Ian Bell played 118 Tests, 161 ODIs and 8 T20Is for England from 2004 to 2014, scoring 7727, 5416 and 188 runs, respectively. He was the ICC Emerging Cricketer of the Year in 2006
Congratulations, Pakistan! What an end to a wonderful competition.
We’ve seen so much fantastic cricket over the past few weeks that it was fitting that the final was settled by some truly fantastic performances from some very special players.
First of all, Fakhar Zaman, take a bow. His astonishing 114 was a mixture of classy batting and utterly outrageous shots, which had me (and many others, no doubt) open-mouthed on several occasions. Yes, he got a little lucky early on with that no-ball dismissal, but he isn’t the first and won’t be the last to get a touch of fortune in a classic innings. From there on, he was imperious at the crease.
Straight after his dismissal, I tweeted that whatever happened from here – and at that stage I thought India was very much still in the game – he had made a name for himself and put Pakistan right into contention, and that proved exactly the case.
Despite Pakistan’s impressive 338 on what looked a cracking batting track, I couldn’t escape the feeling India’s top three would were equal to the challenge. After India lost that very early wicket, again I tweeted, this time with less success, that in Virat Kohli, India has the player you’d want at the crease to see the team through to victory, and I really did believe it.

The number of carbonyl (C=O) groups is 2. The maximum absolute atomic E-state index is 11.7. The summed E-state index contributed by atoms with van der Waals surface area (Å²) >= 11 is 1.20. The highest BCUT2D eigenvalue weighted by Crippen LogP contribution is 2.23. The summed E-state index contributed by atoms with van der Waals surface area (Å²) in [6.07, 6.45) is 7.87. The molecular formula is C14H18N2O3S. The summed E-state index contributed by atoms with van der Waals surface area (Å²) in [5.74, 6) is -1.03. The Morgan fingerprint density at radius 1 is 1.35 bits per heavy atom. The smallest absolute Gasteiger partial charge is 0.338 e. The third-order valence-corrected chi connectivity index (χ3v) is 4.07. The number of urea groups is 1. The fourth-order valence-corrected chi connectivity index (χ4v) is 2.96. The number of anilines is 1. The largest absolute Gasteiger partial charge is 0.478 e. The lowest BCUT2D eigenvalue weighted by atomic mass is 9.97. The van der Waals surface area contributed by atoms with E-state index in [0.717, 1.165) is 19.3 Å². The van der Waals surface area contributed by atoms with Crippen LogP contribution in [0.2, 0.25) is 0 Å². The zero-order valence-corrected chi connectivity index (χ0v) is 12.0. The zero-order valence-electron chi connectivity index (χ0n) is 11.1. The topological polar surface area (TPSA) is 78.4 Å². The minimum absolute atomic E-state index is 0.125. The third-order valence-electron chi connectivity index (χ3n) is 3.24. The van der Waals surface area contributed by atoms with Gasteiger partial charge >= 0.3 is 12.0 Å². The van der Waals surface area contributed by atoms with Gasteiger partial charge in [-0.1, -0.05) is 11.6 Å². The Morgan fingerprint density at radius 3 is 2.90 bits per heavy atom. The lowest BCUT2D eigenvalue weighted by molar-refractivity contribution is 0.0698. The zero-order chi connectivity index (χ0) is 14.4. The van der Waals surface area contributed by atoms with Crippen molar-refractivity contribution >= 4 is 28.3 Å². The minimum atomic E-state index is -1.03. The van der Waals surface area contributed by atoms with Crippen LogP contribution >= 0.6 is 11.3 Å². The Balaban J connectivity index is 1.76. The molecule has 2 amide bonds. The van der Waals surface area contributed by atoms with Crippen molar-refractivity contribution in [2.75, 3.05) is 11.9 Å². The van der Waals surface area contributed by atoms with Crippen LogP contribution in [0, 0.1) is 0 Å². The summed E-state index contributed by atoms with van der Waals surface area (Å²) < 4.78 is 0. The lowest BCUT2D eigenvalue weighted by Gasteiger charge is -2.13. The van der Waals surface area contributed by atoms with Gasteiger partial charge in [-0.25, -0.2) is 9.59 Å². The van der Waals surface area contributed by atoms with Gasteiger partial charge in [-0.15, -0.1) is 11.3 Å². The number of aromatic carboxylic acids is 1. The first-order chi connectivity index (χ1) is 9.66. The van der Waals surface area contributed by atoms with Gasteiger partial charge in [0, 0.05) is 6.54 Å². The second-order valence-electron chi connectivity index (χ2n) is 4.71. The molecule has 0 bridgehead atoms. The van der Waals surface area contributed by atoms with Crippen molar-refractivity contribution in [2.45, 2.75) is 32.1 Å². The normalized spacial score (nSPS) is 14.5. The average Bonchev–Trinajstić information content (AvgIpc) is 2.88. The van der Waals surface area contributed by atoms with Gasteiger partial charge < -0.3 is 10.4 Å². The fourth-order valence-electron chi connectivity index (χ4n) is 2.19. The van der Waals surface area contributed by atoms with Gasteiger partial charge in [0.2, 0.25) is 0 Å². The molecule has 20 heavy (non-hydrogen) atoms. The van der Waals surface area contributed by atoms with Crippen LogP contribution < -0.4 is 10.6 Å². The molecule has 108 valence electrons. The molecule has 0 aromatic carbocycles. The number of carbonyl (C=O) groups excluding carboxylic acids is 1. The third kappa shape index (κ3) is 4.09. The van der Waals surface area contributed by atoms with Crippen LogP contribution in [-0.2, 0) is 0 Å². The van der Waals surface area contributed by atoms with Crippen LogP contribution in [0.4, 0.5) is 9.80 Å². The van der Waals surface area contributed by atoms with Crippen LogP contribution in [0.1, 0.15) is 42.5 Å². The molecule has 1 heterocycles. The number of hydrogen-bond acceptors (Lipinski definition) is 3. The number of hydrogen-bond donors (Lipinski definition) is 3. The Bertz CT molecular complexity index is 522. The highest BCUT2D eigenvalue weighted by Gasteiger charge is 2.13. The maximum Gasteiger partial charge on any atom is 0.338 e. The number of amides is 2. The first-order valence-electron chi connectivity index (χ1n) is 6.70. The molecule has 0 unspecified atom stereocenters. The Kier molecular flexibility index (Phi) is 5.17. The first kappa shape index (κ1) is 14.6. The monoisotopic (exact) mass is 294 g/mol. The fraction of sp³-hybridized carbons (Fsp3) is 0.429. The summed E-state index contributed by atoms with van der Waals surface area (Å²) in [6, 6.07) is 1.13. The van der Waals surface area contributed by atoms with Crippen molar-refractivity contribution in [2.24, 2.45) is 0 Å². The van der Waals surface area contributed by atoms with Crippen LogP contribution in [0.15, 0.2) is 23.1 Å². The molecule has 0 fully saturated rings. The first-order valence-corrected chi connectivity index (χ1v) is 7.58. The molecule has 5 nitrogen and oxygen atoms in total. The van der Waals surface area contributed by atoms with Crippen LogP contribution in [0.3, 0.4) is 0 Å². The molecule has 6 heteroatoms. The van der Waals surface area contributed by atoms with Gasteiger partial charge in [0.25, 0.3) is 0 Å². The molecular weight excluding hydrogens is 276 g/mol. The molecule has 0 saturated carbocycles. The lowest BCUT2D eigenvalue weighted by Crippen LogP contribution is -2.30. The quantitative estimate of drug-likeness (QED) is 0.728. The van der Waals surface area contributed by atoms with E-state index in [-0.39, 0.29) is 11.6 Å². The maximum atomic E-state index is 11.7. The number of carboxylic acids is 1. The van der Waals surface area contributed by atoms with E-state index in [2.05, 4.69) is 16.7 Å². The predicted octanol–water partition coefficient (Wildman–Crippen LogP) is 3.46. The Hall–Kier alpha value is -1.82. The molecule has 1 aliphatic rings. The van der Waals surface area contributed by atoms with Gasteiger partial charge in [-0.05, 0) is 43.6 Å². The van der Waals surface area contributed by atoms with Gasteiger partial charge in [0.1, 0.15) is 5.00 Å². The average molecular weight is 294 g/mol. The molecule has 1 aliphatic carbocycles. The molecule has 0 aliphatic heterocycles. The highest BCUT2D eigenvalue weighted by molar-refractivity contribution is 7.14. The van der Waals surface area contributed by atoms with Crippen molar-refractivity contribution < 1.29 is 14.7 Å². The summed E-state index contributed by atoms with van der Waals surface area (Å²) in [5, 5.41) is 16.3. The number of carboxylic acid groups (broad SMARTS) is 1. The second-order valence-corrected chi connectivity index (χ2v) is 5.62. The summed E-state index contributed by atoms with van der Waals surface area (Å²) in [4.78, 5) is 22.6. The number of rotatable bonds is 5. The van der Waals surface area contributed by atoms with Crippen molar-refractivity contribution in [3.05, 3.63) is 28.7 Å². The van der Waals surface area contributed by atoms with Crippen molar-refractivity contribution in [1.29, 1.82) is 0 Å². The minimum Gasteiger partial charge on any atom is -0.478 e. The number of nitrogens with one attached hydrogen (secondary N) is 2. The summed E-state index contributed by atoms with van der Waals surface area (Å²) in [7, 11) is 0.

That was until Mohammad Amir and Hassan Ali tore through India’s top order with some of the most impressive bowling I’ve ever seen. I wrote in my previous column that it would be the victor of Pakistan’s seam attack and India’s top order batsmen who would win this game.
That said, I don’t imagine most people thought that would mean Pakistan coming away with the trophy though!
The atmosphere around the ground was sensational and was great to see so many people enjoying seeing Pakistan taking their first global 50-over title since 1992. While it wasn’t a tight contest, the quality and unpredictability of the match made it enthralling to watch.
I don’t think anyone can argue that the 2017 ICC Champions Trophy was anything but a roaring success, and while we didn’t see nail-biting final over victories, we saw upsets and heroes being made.
For some nations – Australia and South Africa – it was a bit of a disaster.
For England, it was a bit of a mixed bag. Make no bones about it, England wanted to win it. And it could have. It had the quality, but just didn’t perform when it mattered. Some of its performances in the group stages were fantastic – particularly Ben Stokes’s tremendous unbeaten century against the Aussies – but knowing this group, it will see a semi-final defeat as a missed opportunity.
I'm sure we’ll see the lessons they players learned in this competition taken forward to the World Cup in two years’ time. In fact, that tournament promises to be a special occasion all round. We’ve got teams like Australia and South Africa, who’ll be desperate to make up for their performances from this time around, while England will feel then that it will be its time, and India will have two years to sit on yesterday’s loss and I know it will do everything in its power to make amends.
And then there’s Pakistan. It’s well documented how unpredictable it is. But recently it’s been less documented just how many fantastic players the team has. I'm sure that’ll now change.
For us spectators it’s been a fantastic few weeks and I'm just grateful to have been involved in a very small way.
I'm proud of England for hosting such a brilliant tournament and I'm equally proud of the fans from all nations who made it such a competition to remember, with their brilliant support at each venue.
Lastly, congratulations to all the players. Whether it was your tournament or not in terms of success, well done on entertaining so many people, not least me.